Guts, without even a thought, is always opposing fate, not to mention, opposing it to Griffith, who eventually becomes a God from the power of a necklace that had a power to connect to the entity of fate, crowning him as the fifth ‘Godhand’, which are human beings incarnated into powerful demons that control fate (though ironically, Griffith is often portrayed as hero in a fairy tale). Guts also fights, and beats, a religious pastor who becomes an angel and deems Guts an evil demon. Guts doesn’t give a single crap about who is titled a god or an angel of god, and doesn’t care about how sinful everyone says it is to oppose fate.
By many, he would be considered the most sinful being on the planet, but ironically, this personality makes him sprout out as a true God. A true angel. I felt love, excitement, and sympathy for him, seeing that he fights for good in his own way. You feel these things directly from your heart, and your heart is the heart of God. This whole idea is the glory and genius of Berserk.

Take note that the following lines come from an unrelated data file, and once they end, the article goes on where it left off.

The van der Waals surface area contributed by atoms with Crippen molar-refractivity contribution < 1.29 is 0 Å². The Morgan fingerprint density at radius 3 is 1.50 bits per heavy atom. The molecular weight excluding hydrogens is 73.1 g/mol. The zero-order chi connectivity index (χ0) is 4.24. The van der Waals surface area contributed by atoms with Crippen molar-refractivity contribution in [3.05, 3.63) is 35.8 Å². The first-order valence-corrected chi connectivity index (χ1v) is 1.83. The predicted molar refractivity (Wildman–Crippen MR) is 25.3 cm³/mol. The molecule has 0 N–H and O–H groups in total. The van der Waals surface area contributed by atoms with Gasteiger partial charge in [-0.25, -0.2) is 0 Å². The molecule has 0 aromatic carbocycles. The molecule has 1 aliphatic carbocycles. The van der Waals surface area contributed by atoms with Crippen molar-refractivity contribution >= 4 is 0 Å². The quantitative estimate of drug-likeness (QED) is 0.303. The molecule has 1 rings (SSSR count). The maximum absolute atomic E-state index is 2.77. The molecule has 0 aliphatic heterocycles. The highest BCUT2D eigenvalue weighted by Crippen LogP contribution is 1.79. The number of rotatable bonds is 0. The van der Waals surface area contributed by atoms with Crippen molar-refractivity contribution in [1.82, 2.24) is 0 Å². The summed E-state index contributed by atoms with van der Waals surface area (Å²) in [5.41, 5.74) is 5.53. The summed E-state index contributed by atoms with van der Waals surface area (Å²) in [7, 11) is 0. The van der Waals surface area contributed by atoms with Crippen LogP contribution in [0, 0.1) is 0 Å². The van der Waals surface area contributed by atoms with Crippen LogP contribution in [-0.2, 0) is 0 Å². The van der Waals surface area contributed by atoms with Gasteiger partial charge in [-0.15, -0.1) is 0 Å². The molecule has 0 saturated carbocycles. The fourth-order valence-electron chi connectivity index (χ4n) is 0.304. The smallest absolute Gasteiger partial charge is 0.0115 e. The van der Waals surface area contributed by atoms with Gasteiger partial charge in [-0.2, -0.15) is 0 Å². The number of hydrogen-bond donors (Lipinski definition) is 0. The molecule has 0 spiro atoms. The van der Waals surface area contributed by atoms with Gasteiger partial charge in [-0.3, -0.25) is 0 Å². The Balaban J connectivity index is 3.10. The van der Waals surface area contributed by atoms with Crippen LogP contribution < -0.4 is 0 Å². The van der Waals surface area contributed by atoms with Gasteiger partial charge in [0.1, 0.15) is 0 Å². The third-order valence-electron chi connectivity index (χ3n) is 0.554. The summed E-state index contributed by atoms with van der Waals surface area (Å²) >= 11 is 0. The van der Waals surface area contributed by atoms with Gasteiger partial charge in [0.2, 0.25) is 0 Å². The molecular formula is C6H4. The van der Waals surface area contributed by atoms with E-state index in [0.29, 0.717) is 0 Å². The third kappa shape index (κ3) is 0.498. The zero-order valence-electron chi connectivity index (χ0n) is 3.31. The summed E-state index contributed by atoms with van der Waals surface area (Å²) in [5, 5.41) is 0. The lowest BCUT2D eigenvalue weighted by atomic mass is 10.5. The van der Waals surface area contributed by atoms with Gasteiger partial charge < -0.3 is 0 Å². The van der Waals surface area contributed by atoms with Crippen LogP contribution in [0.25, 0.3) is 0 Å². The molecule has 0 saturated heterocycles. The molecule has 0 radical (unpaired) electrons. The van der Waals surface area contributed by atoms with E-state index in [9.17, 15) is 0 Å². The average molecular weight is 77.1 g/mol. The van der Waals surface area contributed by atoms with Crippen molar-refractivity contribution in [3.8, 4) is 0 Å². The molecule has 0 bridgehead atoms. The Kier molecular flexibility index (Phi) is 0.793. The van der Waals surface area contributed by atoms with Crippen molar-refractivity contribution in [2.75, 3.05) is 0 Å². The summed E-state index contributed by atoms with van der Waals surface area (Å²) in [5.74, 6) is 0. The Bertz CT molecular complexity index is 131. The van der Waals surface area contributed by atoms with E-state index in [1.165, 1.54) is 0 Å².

It’s also intriguing how the series teaches this considering how desire is treated in it. The Godhands come to people when a person’s ego has met a collapse, then they offer this person the thing they want more than anything; however, they must sacrifice the thing that they can’t bear to give up. This whole situation is the perfect way to show what ego can do to somebody.
I believe that if you do something that you know is right in your heart, you do it out of a desire, but not an ego-based desire. One’s deepest desires also show a person who they truly are, and when one faces the Godhand, they must face every dark part of themselves before satisfying that ego-based desire, and that causes them to realize how that desire they had wasn’t truly making them happy.